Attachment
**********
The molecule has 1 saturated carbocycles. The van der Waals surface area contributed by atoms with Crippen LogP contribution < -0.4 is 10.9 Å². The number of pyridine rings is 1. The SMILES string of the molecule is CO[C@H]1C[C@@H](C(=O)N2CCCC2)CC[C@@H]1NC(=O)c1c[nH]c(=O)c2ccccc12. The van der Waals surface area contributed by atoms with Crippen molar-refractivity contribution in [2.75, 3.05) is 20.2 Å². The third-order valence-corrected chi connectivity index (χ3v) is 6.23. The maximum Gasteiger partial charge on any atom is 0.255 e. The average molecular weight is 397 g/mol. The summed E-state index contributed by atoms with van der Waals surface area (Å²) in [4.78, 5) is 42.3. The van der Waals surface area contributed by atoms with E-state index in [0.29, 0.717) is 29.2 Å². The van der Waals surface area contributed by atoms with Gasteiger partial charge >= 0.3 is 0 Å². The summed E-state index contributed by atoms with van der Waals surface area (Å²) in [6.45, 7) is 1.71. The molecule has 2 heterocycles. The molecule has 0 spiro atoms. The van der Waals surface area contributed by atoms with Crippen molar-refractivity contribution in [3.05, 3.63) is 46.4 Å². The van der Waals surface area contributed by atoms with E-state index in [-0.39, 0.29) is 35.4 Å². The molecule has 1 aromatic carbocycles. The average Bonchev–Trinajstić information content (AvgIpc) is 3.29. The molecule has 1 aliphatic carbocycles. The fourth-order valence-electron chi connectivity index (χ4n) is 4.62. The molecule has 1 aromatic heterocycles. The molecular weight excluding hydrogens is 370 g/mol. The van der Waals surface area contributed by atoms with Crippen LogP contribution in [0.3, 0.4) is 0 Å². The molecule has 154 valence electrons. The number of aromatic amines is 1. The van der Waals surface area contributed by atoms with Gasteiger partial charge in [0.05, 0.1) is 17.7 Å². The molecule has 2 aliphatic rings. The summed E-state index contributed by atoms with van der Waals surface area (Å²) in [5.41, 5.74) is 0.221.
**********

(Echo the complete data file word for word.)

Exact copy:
The molecule has 1 saturated carbocycles. The van der Waals surface area contributed by atoms with Crippen LogP contribution < -0.4 is 10.9 Å². The number of pyridine rings is 1. The SMILES string of the molecule is CO[C@H]1C[C@@H](C(=O)N2CCCC2)CC[C@@H]1NC(=O)c1c[nH]c(=O)c2ccccc12. The van der Waals surface area contributed by atoms with Crippen molar-refractivity contribution in [2.75, 3.05) is 20.2 Å². The third-order valence-corrected chi connectivity index (χ3v) is 6.23. The maximum Gasteiger partial charge on any atom is 0.255 e. The average molecular weight is 397 g/mol. The summed E-state index contributed by atoms with van der Waals surface area (Å²) in [4.78, 5) is 42.3. The van der Waals surface area contributed by atoms with E-state index in [0.29, 0.717) is 29.2 Å². The van der Waals surface area contributed by atoms with Gasteiger partial charge >= 0.3 is 0 Å². The summed E-state index contributed by atoms with van der Waals surface area (Å²) in [6.45, 7) is 1.71. The molecule has 2 heterocycles. The molecule has 0 spiro atoms. The van der Waals surface area contributed by atoms with Crippen molar-refractivity contribution in [3.05, 3.63) is 46.4 Å². The van der Waals surface area contributed by atoms with E-state index in [-0.39, 0.29) is 35.4 Å². The molecule has 1 aromatic carbocycles. The average Bonchev–Trinajstić information content (AvgIpc) is 3.29. The molecule has 1 aliphatic carbocycles. The fourth-order valence-electron chi connectivity index (χ4n) is 4.62. The molecule has 1 aromatic heterocycles. The molecular weight excluding hydrogens is 370 g/mol. The van der Waals surface area contributed by atoms with Crippen LogP contribution in [0.3, 0.4) is 0 Å². The molecule has 154 valence electrons. The number of aromatic amines is 1. The van der Waals surface area contributed by atoms with Gasteiger partial charge in [0.05, 0.1) is 17.7 Å². The molecule has 2 aliphatic rings. The summed E-state index contributed by atoms with van der Waals surface area (Å²) in [5.41, 5.74) is 0.221.